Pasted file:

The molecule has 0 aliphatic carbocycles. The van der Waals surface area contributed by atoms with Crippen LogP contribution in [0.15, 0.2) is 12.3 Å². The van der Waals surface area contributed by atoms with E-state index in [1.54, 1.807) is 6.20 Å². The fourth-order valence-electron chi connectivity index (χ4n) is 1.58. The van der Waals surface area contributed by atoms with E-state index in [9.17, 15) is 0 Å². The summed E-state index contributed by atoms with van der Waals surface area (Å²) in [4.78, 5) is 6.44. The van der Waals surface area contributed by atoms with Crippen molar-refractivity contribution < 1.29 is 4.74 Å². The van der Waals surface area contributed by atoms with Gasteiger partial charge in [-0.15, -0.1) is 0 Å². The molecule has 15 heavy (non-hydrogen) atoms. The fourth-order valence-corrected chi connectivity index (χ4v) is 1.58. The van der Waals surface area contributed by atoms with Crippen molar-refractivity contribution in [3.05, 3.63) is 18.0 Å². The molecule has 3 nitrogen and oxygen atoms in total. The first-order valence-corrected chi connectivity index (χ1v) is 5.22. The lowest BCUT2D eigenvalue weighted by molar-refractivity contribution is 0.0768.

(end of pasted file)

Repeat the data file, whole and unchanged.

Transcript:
The molecule has 0 aliphatic carbocycles. The van der Waals surface area contributed by atoms with Crippen LogP contribution in [0.15, 0.2) is 12.3 Å². The van der Waals surface area contributed by atoms with E-state index in [1.54, 1.807) is 6.20 Å². The fourth-order valence-electron chi connectivity index (χ4n) is 1.58. The van der Waals surface area contributed by atoms with E-state index in [9.17, 15) is 0 Å². The summed E-state index contributed by atoms with van der Waals surface area (Å²) in [4.78, 5) is 6.44. The van der Waals surface area contributed by atoms with Crippen molar-refractivity contribution < 1.29 is 4.74 Å². The van der Waals surface area contributed by atoms with Gasteiger partial charge in [-0.15, -0.1) is 0 Å². The molecule has 15 heavy (non-hydrogen) atoms. The fourth-order valence-corrected chi connectivity index (χ4v) is 1.58. The van der Waals surface area contributed by atoms with Crippen molar-refractivity contribution in [3.05, 3.63) is 18.0 Å². The molecule has 3 nitrogen and oxygen atoms in total. The first-order valence-corrected chi connectivity index (χ1v) is 5.22. The lowest BCUT2D eigenvalue weighted by molar-refractivity contribution is 0.0768.